By Robert Mann
Kenny Knight, the former David Duke aide, is trying to do Rep. Steve Scalise a solid. And some in news media might just buy it. Perhaps they should be more skeptical.
Knight is now asserting that then-state Rep. Scalise wasn’t really speaking to a white supremacist group — the European-American Unity and Rights Organization — in 2002 at a Metairie hotel. Knight, also a former neighbor of Scalise, says the man who is now the Republican whip in the U.S. House was merely speaking to Knight’s neighborhood association.
Here’s what he told the Times-Picayune for a Wednesday story:
Knight said he rented and paid for the hotel conference room for the European-American Unity and Rights Organization, a group founded by Duke. Since he had already paid for the space, Knight said, he decided to also hold his local civic association meeting at the Metairie hotel. He stressed that the two gatherings were not connected.
“Steve Scalise did not address a EURO conference. … The conference was two-and-a-half hours later,” Knight said.
There are at least three problems with Knight’s new tale:
1. Scalise has already acknowledged that he spoke to EURO’s conference. To quote the Washington Post:
Rep. Steve Scalise (R-La.), the House majority whip, acknowledged Monday that he spoke at a gathering hosted by white-supremacist leaders while serving as a state representative in 2002, thrusting a racial controversy into House Republican ranks days before the party assumes control of both congressional chambers.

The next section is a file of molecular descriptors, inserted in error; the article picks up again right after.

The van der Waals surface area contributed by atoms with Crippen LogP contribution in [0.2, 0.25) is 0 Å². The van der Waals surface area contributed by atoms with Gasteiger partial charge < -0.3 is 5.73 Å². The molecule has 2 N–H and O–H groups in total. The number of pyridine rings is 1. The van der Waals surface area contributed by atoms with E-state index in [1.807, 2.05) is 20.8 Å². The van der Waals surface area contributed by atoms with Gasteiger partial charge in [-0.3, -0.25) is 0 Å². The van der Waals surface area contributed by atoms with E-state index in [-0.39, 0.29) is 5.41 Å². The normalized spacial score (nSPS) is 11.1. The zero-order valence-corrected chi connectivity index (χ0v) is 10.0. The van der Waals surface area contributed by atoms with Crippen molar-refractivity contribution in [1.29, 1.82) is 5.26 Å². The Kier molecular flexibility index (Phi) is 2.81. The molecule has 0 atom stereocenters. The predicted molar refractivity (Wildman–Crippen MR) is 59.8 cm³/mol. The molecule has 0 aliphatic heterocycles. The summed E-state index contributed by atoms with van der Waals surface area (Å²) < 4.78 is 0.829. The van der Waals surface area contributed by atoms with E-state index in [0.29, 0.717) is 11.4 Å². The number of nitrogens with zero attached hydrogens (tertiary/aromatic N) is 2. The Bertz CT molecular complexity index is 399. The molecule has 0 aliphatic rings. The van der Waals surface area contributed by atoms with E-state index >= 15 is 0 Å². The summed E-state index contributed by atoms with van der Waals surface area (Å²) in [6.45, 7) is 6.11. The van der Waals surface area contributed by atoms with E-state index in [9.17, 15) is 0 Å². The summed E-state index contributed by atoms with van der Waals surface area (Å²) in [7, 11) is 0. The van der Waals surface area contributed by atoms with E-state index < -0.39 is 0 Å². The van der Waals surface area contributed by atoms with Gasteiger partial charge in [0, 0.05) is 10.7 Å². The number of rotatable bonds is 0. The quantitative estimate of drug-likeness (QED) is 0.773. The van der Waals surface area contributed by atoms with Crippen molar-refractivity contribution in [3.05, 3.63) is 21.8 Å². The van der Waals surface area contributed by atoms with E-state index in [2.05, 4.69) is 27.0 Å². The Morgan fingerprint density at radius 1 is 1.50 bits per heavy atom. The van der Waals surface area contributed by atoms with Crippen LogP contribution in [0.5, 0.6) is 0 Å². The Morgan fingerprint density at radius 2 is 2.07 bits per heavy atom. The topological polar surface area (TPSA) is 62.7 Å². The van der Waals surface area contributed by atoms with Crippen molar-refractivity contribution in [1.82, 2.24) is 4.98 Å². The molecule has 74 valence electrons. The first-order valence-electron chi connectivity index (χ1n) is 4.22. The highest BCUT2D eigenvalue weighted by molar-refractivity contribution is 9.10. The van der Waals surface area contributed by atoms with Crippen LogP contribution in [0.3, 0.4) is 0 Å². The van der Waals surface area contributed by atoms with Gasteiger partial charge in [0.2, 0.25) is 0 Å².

2. Knight told a slightly different story to the Washington Post:
Kenny Knight, a longtime political adviser to former Ku Klux Klan leader David Duke, said in an interview Tuesday that he personally invited House Majority Whip Steve Scalise (R-La.) to speak to a 2002 gathering of white supremacists.
“He was my neighbor,” Knight said of Scalise, who was serving as a state representative at the time of the conference. “I asked him to be the first speaker before the meeting kicked off.”
To its credit, the Times-Picayune noted this discrepancy in Knight’s revised story.
3. Knight falsely told the Times-Picayune that he had nothing at all to do with EURO.
Incorporation papers filed with the Louisiana Secretary of State’s Office in 2000 listed Knight as the organization’s treasurer (hat tip to an alert reader for digging up this info). The group was then known as the National Organization for European-American Rights, but later changed its name to EURO.
Perhaps Scalise really was just speaking to a neighborhood association, as Knight now contends. But Knight’s credibility is clearly questionable, at best. His word is a thin reed upon which to exonerate Scalise.
His defenders will have to do much better than this.